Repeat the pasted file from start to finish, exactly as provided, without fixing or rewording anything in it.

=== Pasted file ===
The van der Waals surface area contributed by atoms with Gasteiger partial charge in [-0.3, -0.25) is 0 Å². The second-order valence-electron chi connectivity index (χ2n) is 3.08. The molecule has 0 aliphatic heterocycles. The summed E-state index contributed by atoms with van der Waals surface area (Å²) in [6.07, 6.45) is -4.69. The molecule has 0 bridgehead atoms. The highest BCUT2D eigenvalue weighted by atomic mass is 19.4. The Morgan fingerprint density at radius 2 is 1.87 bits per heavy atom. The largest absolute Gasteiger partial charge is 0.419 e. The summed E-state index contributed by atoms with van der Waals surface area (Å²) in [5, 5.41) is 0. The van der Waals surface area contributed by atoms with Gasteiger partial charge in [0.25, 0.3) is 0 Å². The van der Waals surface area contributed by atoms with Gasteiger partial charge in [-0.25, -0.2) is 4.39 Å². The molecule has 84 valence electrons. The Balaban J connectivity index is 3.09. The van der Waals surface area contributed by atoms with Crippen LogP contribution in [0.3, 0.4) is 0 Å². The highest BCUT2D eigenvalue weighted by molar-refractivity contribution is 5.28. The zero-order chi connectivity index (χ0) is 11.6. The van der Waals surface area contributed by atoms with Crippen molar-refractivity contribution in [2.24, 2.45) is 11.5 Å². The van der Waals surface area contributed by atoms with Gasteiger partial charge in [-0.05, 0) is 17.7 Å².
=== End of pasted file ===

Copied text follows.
The van der Waals surface area contributed by atoms with Gasteiger partial charge in [-0.3, -0.25) is 0 Å². The second-order valence-electron chi connectivity index (χ2n) is 3.08. The molecule has 0 aliphatic heterocycles. The summed E-state index contributed by atoms with van der Waals surface area (Å²) in [6.07, 6.45) is -4.69. The molecule has 0 bridgehead atoms. The highest BCUT2D eigenvalue weighted by atomic mass is 19.4. The Morgan fingerprint density at radius 2 is 1.87 bits per heavy atom. The largest absolute Gasteiger partial charge is 0.419 e. The summed E-state index contributed by atoms with van der Waals surface area (Å²) in [5, 5.41) is 0. The van der Waals surface area contributed by atoms with Gasteiger partial charge in [0.25, 0.3) is 0 Å². The van der Waals surface area contributed by atoms with Gasteiger partial charge in [-0.25, -0.2) is 4.39 Å². The molecule has 84 valence electrons. The Balaban J connectivity index is 3.09. The van der Waals surface area contributed by atoms with Crippen LogP contribution in [0.3, 0.4) is 0 Å². The highest BCUT2D eigenvalue weighted by molar-refractivity contribution is 5.28. The zero-order chi connectivity index (χ0) is 11.6. The van der Waals surface area contributed by atoms with Crippen molar-refractivity contribution in [2.24, 2.45) is 11.5 Å². The van der Waals surface area contributed by atoms with Gasteiger partial charge in [-0.05, 0) is 17.7 Å².